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Flames sign forward Jiri Hudler to four-year, $16-million deal

If money could buy championships, then the Toronto Maple Leafs would likely not be 45 years between Stanley Cup victories, and the New York Rangers probably would have won more than just a single title between 1940 and 2012.

Generally, money can help fill in the supplementary pieces, but rarely does money supply you with the sort of players that complete a team's championship pedigree, unless you're lucky enough to land the likes of Ryan Suter or Zach Parise.

The likes of Suter and Parise don't seem to want to join the Calgary Flames, however, so on Monday, they went shopping from column B on the free-agent menu and landed Jiri Hudler at the cost of $16-million (all currency U.S.) over four seasons.

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Say this about the Flames. They are not afraid to open their wallets in pursuit of an NHL playoff spot, after three years on the outside looking in.

Hudler's signing pushes their payroll for the 2012-13 season up to $65.943-million, which is second in the NHL behind only the Boston Bruins. The salary cap for next year is currently set at $70.2-million, but that could change, depending upon how collective bargaining negotiations between the league and the players association unfold.

In addition to Hudler, the Flames previously shelled out $26.5-million on a five-year deal to defenceman Dennis Wideman and re-signed two of their own free agents, defenceman Cory Sarich and forward Lee Stempniak, to new, two-year contracts.

And all that came about after allowing Olli Jokinen, their second-leading scorer last season, to leave as a free agent. Jokinen signed a two-year deal for $9-million Monday night with the Winnipeg Jets, who'd previously added Alexei Ponikarovsky the day before. Jokinen fills a glaring need for help down the middle in Winnipeg, but his acquisition always comes with a caveat: In an NHL career that began in 1997, he has only played six playoff games in 15 years.

Hudler, a clever 50-point scorer last season, went to free agency because the Detroit Red Wings were not willing to commit to a four-year term for a player that was always a subordinate piece on a team that relied heavily on catalysts Henrik Zetterberg and Pavel Datsyuk.

According to Calgary general manager Jay Feaster, Hudler will play an expanded role on the Flames. Feaster likened Hudler's signing to a deal he made with the Toronto Maple Leafs for Fredrik Modin in 1999, back when Modin was cast mostly in a third-line role. Playing up on a scoring line with the Tampa Bay Lightning, Modin produced multiple 30-goal seasons.

Hudler joins a Flames team that includes another Czech, Roman Cervenka, who was signed as a free agent out of Russia's Continental Hockey League. Cervenka, 27, was widely viewed as one of the most talented players never to play in the NHL and he had his finest season in Russia playing alongside Jaromir Jagr.

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Cervenka was actually at Hudler's house in Prague, about six or seven or weeks ago, watching soccer's Champions League final, and Hudler gave him some insight into what to expect in his first NHL season.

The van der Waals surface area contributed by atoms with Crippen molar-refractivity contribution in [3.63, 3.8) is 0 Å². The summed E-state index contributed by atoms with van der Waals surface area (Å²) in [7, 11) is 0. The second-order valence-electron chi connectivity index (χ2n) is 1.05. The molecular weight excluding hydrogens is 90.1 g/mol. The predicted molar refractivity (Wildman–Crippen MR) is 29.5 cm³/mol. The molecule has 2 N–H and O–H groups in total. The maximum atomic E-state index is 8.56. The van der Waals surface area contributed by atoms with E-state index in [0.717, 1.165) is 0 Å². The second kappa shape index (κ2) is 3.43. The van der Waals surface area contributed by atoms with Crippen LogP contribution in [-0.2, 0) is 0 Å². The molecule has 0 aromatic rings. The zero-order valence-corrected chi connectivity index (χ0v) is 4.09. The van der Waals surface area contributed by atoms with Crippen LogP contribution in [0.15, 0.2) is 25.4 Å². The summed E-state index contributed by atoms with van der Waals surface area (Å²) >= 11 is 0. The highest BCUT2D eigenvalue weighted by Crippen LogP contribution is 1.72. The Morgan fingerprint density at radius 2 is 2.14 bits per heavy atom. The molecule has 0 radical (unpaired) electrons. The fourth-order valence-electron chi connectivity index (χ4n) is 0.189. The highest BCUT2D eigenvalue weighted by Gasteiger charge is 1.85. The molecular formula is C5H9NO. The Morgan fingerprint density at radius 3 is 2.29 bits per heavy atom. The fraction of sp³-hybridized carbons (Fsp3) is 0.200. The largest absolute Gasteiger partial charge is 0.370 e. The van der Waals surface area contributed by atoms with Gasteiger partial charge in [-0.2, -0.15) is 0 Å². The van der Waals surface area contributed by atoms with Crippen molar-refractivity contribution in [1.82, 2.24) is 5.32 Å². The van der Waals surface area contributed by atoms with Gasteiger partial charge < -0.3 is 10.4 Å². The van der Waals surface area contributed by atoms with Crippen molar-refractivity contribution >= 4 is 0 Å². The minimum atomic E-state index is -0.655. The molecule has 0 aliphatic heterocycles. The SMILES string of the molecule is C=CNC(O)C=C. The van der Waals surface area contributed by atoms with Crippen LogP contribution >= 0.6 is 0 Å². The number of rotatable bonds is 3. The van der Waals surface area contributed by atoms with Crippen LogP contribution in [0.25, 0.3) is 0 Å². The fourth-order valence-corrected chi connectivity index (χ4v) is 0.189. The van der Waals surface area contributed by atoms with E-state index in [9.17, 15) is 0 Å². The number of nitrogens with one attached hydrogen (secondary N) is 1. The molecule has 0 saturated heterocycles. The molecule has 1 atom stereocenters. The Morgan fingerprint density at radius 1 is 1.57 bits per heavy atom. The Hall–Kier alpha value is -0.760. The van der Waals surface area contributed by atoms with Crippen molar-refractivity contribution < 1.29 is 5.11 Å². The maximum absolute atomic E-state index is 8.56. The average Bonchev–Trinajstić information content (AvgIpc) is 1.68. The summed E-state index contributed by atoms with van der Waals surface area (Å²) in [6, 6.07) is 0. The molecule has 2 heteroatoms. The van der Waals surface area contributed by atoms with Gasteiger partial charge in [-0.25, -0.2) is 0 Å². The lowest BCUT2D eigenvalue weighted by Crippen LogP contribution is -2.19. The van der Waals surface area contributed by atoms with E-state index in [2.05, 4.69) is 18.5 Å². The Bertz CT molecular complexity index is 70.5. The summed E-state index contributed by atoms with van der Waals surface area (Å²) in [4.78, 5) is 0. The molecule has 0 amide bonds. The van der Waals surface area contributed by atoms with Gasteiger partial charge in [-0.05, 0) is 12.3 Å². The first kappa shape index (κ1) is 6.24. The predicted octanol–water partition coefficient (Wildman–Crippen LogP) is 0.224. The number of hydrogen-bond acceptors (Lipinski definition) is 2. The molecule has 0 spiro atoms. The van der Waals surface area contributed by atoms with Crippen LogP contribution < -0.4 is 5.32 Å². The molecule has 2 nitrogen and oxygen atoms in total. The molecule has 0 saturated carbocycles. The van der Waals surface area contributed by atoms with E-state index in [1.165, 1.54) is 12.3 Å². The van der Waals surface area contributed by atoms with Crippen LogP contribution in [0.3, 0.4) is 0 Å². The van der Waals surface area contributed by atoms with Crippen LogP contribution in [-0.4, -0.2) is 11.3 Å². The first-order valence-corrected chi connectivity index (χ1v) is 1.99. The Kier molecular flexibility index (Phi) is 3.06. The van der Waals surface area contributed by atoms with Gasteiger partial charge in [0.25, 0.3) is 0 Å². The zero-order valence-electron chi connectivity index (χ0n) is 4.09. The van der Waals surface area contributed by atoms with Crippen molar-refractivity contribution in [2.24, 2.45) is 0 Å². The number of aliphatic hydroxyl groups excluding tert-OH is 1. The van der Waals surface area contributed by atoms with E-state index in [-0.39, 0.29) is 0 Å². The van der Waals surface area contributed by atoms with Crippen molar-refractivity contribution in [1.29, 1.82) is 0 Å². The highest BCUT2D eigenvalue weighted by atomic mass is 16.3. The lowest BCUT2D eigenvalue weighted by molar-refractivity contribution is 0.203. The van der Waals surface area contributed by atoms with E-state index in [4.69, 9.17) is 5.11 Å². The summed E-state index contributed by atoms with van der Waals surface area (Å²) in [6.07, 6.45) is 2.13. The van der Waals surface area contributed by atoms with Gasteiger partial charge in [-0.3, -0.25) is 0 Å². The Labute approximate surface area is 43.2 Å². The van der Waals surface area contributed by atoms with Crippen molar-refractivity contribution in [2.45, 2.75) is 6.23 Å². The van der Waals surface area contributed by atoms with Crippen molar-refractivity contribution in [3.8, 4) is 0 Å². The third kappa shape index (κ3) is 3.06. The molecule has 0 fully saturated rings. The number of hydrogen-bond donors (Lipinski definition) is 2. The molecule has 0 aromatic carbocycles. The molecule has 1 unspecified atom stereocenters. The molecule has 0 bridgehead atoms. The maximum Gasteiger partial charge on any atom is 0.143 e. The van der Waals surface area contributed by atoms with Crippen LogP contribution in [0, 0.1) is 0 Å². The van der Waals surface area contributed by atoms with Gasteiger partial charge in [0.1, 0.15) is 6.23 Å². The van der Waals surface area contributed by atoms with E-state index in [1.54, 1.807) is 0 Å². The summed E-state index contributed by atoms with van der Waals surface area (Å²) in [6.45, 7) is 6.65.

"It's a coincidence we end up on the same team," said Hudler, who said Cervenka was taking English lessons. "Whatever he's going to need, I'm going to be there for him."

Last year, Feaster made a point of revealing how that the Flames made a hard push to sign Brad Richards in free agency, but ultimately lost the bidding war to the New York Rangers. This year, Feaster said he would not discuss which players they were interested in that went elsewhere, specifically Jagr, who is still mulling offers, but was thought to be a possibility for Calgary.

According to Feaster, he has yet to start negotiations with team captain Jarome Iginla on a possible contract extension, even though he is now eligible to do so. Three NHL players in a similar situation to Iginla's, entering the final year of their contracts (the Pittsburgh Penguins' Sidney Crosby, the Los Angeles Kings' Jonathan Quick and the Montreal Canadiens' Carey Price) have all signed multi-year extensions already. Feaster said he would address the Iginla negotiations once they got free agency sorted out.

Hudler, for his part, sounded excited about the move from Hockeytown to Cowtown.

"Passion for hockey in Canada is unmatched," Hudler said. "There is a lot of history, a lot of tradition and that's exciting. I just want to be one of the pieces to help this team, step by step, get better and better.

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"Calgary has great players starting with [Miikka] Kiprusoff, [Jay] Bouwmeester, Wideman, [Mark] Giordano. I can't name everybody. Jarome Iginla. Pure leader. Goal scorer. Amazing player. [Mike] Cammalleri. I can go on and on. There's a lot of winners in that dressing room. I just want to be part of that."

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About the Author

Eric was the winner of the Hockey Hall Of Fame's Elmer Ferguson award for "distinguished contributions to hockey writing" in 2001. A graduate of the University of Western Ontario's grad school of journalism, he began covering hockey in 1978 and after spending 20 years covering the NHL and the Calgary Flames, joined The Globe in 2000. More


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